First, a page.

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Yellowstone NP History

Yellowstone National Park was the first National Park – it was established on March 1, 1872 by President Ulysses S. Grant.  Yellowstone is a unique environment, with features that are really rare in other areas of the United States.  Early advocates knew that it should be protected for generations to come.

Yellowstone is 2,219,789 acres, and about 96 percent of the land area of the park is within the state of Wyoming.  Three percent is within Montana and about one percent is in Idaho. The park is 63 miles from north to south, and 54 miles from west to east, as the crow flies.  In 2016, 4,257,177 people visited Yellowstone.  That’s a lot of people!  It is also designated as a Unesco World Heritage site, a designation by the United Nations for sites which have cultural, historical or scientific significance.

The park contains the Yellowstone Caldera, which is the largest volcanic system in America – it has been termed a “super-volcano” due to its size.  The current caldera was created by an eruption 640,000 years ago, and was 1,000 times larger than the 1980 eruption of Mount St. Helens in Washington State.  Which, if you were around for it, you know Mount St. Helens felt like a pretty big eruption.  That wasn’t the only eruption though, and each of the several that have occurred over millions of years at Yellowstone have created the rock formations, the depressions where the lakes sit and have coated large portions of the Americas with ash.  Thousands of small earthquakes occur each year within the park, most of which are unnoticed by human visitors.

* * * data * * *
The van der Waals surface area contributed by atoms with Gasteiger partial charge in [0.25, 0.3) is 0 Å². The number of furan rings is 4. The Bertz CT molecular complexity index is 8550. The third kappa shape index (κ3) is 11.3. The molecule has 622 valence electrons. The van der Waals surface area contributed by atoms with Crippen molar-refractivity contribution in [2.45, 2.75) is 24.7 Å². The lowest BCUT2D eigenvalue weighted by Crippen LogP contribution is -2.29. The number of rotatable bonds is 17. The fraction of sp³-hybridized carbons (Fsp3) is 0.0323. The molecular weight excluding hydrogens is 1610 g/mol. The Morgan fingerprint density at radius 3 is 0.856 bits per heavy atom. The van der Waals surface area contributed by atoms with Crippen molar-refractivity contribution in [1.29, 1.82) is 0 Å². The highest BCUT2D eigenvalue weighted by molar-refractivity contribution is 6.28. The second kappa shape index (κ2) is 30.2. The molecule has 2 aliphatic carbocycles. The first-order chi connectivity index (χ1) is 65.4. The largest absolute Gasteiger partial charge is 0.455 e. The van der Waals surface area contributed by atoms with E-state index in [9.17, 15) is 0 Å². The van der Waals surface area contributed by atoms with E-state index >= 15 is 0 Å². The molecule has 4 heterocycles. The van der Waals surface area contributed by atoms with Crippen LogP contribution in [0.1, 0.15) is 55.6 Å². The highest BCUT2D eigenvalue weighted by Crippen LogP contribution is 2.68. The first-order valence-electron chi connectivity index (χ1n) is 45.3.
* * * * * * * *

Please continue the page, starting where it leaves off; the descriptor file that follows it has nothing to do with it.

Yellowstone is know for it’s thermals and geysers – hot springs of liquid that often contain brilliant colors due to the bacteria that make their home there, and erupting fountains of water.  The park contains over 10,000 geothermal features – and 1,283 of those are geysers that have erupted.  About 465 are active geysers on average in a given year.  Yellowstone is named for the Yellowstone River; the headwaters of the river are within the park, and the Continental Divide runs diagonally through the southwest section of the park.